Clinical Briefs with Comments from Russell H. Greenfield, MD
With Comments from Russell H. Greenfield, MD. Dr. Greenfield is Clinical Assistant Professor, School of Medicine, University of North Carolina, Chapel Hill, NC; and Visiting Assistant Professor, University of Arizona, College of Medicine, Tucson, AZ.
Four for 14: Health Behaviors and Mortality
Source: Khaw K-T, et al. Combined impact of health behaviours and mortality in men and women: The EPIC-Norfolk Prospective Population Study. PloS Medicine 2008;5:e12.
Goal: To quantify the combined impact of four well-supported health behaviors on mortality in the general community.
Study Design: Prospective population study (part of the 10-country EPIC trial - European Prospective Investigation into Cancer and Nutrition).
Subjects: Men and women aged 45-79, with no known cancer or cardiovascular disease at baseline, living in the general community of Norfolk, UK (data evaluable on n = 20, 244).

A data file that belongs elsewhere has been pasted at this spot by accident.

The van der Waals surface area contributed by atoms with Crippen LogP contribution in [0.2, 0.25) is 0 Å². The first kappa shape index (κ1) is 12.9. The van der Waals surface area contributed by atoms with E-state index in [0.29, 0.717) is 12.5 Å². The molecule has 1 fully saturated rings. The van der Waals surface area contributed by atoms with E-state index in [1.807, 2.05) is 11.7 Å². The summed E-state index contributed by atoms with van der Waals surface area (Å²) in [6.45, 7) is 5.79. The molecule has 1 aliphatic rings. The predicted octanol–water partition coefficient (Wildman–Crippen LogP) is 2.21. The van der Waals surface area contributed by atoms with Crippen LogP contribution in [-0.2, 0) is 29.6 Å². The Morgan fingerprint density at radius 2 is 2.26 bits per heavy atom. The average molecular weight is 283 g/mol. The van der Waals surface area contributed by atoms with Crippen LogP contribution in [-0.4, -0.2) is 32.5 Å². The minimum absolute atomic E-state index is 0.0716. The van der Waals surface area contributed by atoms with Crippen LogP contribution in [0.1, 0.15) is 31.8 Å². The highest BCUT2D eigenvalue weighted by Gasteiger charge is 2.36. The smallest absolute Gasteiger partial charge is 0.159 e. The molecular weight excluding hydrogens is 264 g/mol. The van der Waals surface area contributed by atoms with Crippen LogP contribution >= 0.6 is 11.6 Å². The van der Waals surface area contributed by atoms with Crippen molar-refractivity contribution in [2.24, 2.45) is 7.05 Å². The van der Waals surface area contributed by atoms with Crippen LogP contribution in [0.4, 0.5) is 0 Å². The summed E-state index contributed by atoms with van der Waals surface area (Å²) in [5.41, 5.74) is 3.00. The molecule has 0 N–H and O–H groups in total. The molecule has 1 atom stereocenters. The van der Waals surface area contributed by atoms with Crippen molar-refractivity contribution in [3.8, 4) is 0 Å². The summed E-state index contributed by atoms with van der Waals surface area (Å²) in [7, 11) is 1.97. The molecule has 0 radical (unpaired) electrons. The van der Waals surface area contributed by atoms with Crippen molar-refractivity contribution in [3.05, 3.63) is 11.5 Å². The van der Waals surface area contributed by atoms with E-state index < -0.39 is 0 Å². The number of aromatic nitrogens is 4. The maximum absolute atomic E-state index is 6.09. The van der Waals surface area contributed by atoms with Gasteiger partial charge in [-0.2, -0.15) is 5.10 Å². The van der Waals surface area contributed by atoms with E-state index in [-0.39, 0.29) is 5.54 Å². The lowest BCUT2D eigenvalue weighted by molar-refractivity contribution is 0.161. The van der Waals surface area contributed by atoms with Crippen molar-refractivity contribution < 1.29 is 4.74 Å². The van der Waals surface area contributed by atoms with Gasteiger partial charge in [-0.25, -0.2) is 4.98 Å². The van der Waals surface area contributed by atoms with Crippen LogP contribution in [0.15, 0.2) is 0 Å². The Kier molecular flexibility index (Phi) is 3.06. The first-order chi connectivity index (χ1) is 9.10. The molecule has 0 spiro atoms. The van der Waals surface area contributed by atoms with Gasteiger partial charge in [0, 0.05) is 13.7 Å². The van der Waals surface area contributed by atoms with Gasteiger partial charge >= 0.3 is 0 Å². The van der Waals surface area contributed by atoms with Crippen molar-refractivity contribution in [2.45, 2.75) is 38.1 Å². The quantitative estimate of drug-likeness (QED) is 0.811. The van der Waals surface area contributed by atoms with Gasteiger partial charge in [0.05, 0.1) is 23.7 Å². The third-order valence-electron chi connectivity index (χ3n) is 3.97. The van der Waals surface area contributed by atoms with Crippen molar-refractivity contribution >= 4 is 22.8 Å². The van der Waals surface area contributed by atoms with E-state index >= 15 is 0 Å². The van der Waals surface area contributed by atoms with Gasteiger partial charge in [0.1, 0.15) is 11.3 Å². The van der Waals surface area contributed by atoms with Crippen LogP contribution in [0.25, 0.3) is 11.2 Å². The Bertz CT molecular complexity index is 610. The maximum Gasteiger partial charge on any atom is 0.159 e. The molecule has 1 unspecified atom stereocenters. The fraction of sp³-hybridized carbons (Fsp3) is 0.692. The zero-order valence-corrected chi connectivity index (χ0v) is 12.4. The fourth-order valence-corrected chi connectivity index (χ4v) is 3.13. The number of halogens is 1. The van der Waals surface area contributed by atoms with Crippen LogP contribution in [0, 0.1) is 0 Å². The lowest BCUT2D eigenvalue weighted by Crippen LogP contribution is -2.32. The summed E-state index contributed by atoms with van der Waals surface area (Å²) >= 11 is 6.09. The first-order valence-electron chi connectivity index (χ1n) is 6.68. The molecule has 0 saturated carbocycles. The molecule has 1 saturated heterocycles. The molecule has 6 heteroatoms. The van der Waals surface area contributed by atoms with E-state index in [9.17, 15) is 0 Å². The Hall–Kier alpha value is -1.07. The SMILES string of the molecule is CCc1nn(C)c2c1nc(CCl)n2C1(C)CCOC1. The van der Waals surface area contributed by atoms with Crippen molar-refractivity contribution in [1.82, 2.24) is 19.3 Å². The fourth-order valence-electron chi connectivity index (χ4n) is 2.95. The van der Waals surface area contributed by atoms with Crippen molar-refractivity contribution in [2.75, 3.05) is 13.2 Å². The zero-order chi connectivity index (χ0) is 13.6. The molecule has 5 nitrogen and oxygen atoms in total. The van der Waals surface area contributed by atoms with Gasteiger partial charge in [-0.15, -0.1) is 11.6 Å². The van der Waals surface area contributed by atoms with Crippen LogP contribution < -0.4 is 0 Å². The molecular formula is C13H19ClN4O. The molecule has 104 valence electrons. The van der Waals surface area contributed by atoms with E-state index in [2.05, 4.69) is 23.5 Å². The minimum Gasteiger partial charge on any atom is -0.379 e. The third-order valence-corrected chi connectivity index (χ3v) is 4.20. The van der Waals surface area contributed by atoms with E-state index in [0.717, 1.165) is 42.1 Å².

Methods: At baseline, subjects completed a detailed health and lifestyle questionnaire that included data on smoking, physical activity, alcohol intake, and social class. Physical examination was performed, including determination of body mass index (BMI), and blood samples were collected. Six months after study initiation, additional blood was drawn to ascertain vitamin C levels. Subjects were assigned a point total ranging from 0-4 based on the awarding of one point for each of the following health behaviors: current non-smoker; physically active; moderate alcohol intake; plasma vitamin C level > 50 mmol/L (indicative of fruit and vegetable intake of at least 5 servings per day).